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  • Wasting the Light
  • Desiree Bailey (bio)

A thick smell lures him and he rises early. After all these years, the clock of long mechanic hours fixed in his belly, ticking loud and strong. Summoning the sun and his body. They rise, twinned. Tied tight. Sun and wrinkling body at the break of morning.

A kiss deep and trembling for Liza, lying beneath the floral sheets. Angles of light across the cotton. How lovely and still and perfect her fingers. He gazes beneath cloudy eyes, smiles and departs from the bed. His bare feet, unsteady. Find their footing. Feel for the grooves in the weary floorboards. For the loose heads of nails slightly out of their places. He drags into the kitchen, a wasteland of spoons marked with specks of food and old blue china. Chipped plates fighting against the cracks. Stained towels with the images of children leaning to pluck dandelions. The countertop lined with a row of porcelain ducks that Liza brought with her after they got married in that old country church with the air moving through. He pours water in the kettle, though the kettle is already full and water flows out, streaming down the sides. And he puts it on the stove and lights the burner to brew tea for him and Liza. Their early morning ritual for years. Tea and buttered bread before he left to fix the dying engine of cars and she to shine the vases and windows of large echoing houses.

Today there are no engines to revive or houses to free of their dusty shelves. Today is another cluttered day with the old rusty clock overseeing, its hands moving seconds behind, lagging through the quiet hours. On the wall, a framed photograph: him a boy with a faint coat of hair shadowing his lip. A boy in a stiff army uniform. The boy gazes out, beaming at the chance of leaving the tin roofs and the ghosts hanging in the trees. He no longer sees the photograph. It captures his reflection as he drifts through the rooms. Sometimes he can still hear the bombs eating into the earth, gnawing at concrete and spitting up car parts, stuffed dolls, arms and necks. But he cannot place the source of the sound. Taps his head as if to shake out the explosions.

Liza is still in bed stretched stiff beneath the sheets and the kettle whistles softly, a small breath rising from the water. The dreams have been drained from her head. Her eyes empty, fixed upon the ceiling. Liza is still in bed again, now for so many mornings, wasting the light pouring through the room, the light spilling onto the floral sheets. He reaches for the newspaper at the top of the pile and sits in the worn chair with the cushions grooved in the shape of his body. Reads the news of months gone by. A headline of gas exploding a building and a new highway to be constructed through a nest of houses, pushing them elsewhere on the grid. The newspaper trembles in his hands. The thick smell wraps around him and he curses the neighbor’s cats. He licks his finger and turns the page. Scoops up a few words here, some images there. Pieces together his own stories, his collages of truth. [End Page 375] A fly settles on the page, drills its tongue into the ink and then settles again on the bald spot of his head. It buzzes there for a minute before he finally feels it and swats it away. The kettle screams and he says lovingly, Liza the tea is almost ready! How long do you need to sleep? Don’t you think you’re beautiful enough?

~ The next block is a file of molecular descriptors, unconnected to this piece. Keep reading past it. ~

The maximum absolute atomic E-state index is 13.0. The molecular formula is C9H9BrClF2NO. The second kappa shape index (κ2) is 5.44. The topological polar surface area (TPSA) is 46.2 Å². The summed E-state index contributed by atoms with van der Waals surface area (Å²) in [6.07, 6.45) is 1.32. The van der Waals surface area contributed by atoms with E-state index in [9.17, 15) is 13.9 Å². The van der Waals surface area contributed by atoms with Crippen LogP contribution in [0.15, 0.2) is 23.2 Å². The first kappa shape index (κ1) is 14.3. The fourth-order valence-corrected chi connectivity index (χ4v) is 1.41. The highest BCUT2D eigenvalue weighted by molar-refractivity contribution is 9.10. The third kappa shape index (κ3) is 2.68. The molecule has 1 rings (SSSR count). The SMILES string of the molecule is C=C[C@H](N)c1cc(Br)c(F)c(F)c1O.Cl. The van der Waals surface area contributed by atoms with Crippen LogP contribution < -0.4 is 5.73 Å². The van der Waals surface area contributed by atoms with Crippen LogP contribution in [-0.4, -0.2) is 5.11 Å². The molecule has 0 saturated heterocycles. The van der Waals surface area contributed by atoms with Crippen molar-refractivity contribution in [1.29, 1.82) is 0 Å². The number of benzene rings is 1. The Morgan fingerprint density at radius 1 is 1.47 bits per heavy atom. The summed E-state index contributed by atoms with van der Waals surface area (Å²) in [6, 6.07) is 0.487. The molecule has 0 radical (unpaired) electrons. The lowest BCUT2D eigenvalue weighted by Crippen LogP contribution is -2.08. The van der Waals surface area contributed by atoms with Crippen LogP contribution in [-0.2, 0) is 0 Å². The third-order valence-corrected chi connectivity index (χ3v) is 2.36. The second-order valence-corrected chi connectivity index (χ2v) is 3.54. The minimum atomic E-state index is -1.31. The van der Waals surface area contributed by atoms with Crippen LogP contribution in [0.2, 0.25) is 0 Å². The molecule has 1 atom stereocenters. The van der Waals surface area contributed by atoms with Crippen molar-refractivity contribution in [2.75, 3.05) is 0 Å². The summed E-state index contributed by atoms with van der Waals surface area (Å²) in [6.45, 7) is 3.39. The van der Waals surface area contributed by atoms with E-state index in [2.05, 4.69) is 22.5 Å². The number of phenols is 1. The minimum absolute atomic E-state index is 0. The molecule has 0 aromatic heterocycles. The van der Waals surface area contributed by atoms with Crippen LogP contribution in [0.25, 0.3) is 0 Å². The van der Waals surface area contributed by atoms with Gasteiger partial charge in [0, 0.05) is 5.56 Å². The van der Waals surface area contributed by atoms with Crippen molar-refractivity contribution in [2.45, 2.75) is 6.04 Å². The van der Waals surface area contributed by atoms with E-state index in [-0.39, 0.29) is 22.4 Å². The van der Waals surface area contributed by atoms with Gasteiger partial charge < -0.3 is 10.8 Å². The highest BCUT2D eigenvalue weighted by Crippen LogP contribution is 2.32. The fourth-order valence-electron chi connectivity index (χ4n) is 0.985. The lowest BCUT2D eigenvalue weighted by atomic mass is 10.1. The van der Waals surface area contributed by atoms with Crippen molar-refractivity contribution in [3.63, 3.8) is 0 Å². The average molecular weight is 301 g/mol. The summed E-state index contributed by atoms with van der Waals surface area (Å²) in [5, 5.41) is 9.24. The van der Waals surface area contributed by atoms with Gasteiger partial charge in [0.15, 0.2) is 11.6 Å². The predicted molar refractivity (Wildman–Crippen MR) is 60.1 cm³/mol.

Seems like just yesterday he was working up the nerve to talk to her, passing Liza by for months and locking eyes only to quicken his pace and flee. The day he found his courage she was perched on her stoop watching her younger sisters play hopscotch in front of her mother’s little house. She saw him coming down the road with pants too short, fraying at the knees. She busied herself, studying the hem...


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pp. 375-377
Launched on MUSE
Open Access
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